The detectives gathered around Pete, who gave them an initial briefing. They took quick and detailed notes on their clipboards, most of them with LED lights attached. Some asked clarifying questions, which he answered, or asked him to repeat himself. When he finished, he looked at me and said, “I have to go give a more detailed statement. Stay with the sergeant.”
I stayed with his sergeant who also quickly became involved in the investigation and had to leave. So, I stayed with Sgt Marable, who explained that most of his work was administrative and therefore needed to be done back in the office once they cleared the scene. Which meant that the poor man got peppered with questions from me for about 45 minutes.
The investigation fascinated me, as did the flurry of activity that surrounded it. The detectives, once they received their briefing from Pete, mostly whizzed by at breakneck speeds. I remember at one point, Sgt Marable called out a question to one of them, and the detective didn’t break stride, calling out the answer to his boss over his shoulder as he passed.
Another time, two detectives stood near enough to us that I could overhear their conversation. They were talking about where cameras were in the complex and whether they needed warrants or could use them from a previous investigation. Every conversation was focused on the task at hand.
Please believe me from having been on the scene of an inner-city homicide—Columbus Division of Police officers and detectives take these investigations very seriously. They were uniformly focused on and dedicated to the task of finding the killer(s) of Mr. Gavin. Thinking back to that night, when a man lost his life, and all those people who came together to work to find out who did it, brings tears to my eyes, because I know they have done that at every scene for all 122 homicide victims this year. I do not think they realize how amazing that is. I know that every officer we work with has been on more homicide scenes than they can count, even if they’re not detectives, and once they’ve become used to working in a situation, they don’t realize that they’re good at something and they don’t realize the value that they add. But as an outsider that evening, I realized it, and I want to thank them for being there to work for justice for victims and their families.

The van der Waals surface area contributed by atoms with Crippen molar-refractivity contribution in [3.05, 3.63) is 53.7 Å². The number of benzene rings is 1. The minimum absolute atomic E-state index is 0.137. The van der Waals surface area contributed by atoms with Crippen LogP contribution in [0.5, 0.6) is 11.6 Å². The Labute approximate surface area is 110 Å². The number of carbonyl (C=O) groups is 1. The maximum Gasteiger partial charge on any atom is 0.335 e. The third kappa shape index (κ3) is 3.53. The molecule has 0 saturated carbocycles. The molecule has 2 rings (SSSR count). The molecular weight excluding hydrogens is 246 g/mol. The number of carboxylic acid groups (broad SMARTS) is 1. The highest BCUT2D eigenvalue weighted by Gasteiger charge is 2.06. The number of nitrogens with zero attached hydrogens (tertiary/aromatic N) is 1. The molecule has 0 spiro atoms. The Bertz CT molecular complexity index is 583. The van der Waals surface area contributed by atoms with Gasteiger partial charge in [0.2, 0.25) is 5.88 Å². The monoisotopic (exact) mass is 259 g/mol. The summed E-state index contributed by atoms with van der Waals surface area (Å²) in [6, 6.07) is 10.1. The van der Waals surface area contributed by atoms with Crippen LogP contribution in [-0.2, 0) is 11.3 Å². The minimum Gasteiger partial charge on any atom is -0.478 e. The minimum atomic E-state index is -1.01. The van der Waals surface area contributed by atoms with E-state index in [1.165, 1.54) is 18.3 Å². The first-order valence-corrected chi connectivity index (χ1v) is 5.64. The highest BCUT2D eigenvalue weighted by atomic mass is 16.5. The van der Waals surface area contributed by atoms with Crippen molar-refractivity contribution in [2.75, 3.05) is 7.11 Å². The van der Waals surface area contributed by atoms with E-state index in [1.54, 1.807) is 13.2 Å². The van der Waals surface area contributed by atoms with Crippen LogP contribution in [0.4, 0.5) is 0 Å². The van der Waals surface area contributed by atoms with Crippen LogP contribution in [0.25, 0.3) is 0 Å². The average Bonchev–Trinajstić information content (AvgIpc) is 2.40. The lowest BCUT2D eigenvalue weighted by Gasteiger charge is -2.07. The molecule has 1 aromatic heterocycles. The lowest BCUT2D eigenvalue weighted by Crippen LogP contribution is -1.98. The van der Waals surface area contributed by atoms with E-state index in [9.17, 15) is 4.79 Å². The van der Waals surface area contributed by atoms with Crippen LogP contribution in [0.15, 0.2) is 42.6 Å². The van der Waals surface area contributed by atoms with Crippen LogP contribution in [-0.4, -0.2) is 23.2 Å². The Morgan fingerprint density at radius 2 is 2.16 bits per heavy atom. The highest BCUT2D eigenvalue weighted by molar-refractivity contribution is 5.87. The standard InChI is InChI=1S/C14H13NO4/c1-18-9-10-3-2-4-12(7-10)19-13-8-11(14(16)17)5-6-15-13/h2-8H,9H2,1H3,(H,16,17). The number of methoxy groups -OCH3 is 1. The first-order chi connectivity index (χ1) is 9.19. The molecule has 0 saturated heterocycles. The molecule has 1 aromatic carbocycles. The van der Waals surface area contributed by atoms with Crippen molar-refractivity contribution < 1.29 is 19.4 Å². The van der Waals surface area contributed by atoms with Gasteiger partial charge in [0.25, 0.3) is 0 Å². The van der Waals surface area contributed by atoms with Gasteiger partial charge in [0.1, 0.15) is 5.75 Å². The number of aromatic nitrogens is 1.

Mr. Gavin’s death on September 16 was listed as number 106 of this year. In all of 2019, we had 105 homicides. We are currently on pace to surpass the record of 153* deaths set in 2017—something no one wants to see happen. Despite the number of cases, CPD’s Homicide detectives and patrol officers obviously care very much about solving each and every one of them.
I actually didn’t see Pete again that night after he went off to give his statement. The scene was expanded and after he gave his statement to the lieutenant, he had to go guard a larger area over a block away, and our friends from K-9 were brought in to help search for firearms. The evening mid-watch shift came on, and with them our friend Officer Mel Romans, who did a big Christmas Assignment with us last year, came over to tell me that Pete radioed in to say I needed to go back to the substation with one of the other officers.
My ride along in South Linden was over, but the investigation into Mr. Gavin’s murder continues. If you have information, please contact Detective Arnold, 614-645-4730. Here is a 10TV news article about Mr. Gavin’s death.
If you have information about Indiah’s death, please contact Detective Lemmon, 614-645-4730. Please take a moment to watch this interview Lacey Crisp did with Indiah’s mother, Heather Corley.
*The number of 153 homicides in 2017 is the revised figure after the deaths of patients at Mt Carmel Hospital, which were later determined to be homicides. The initial number at the end of 2017 was 143, which is the figure still frequently reported in the press. Unfortunately, it appears 2020 will surpass both of those numbers.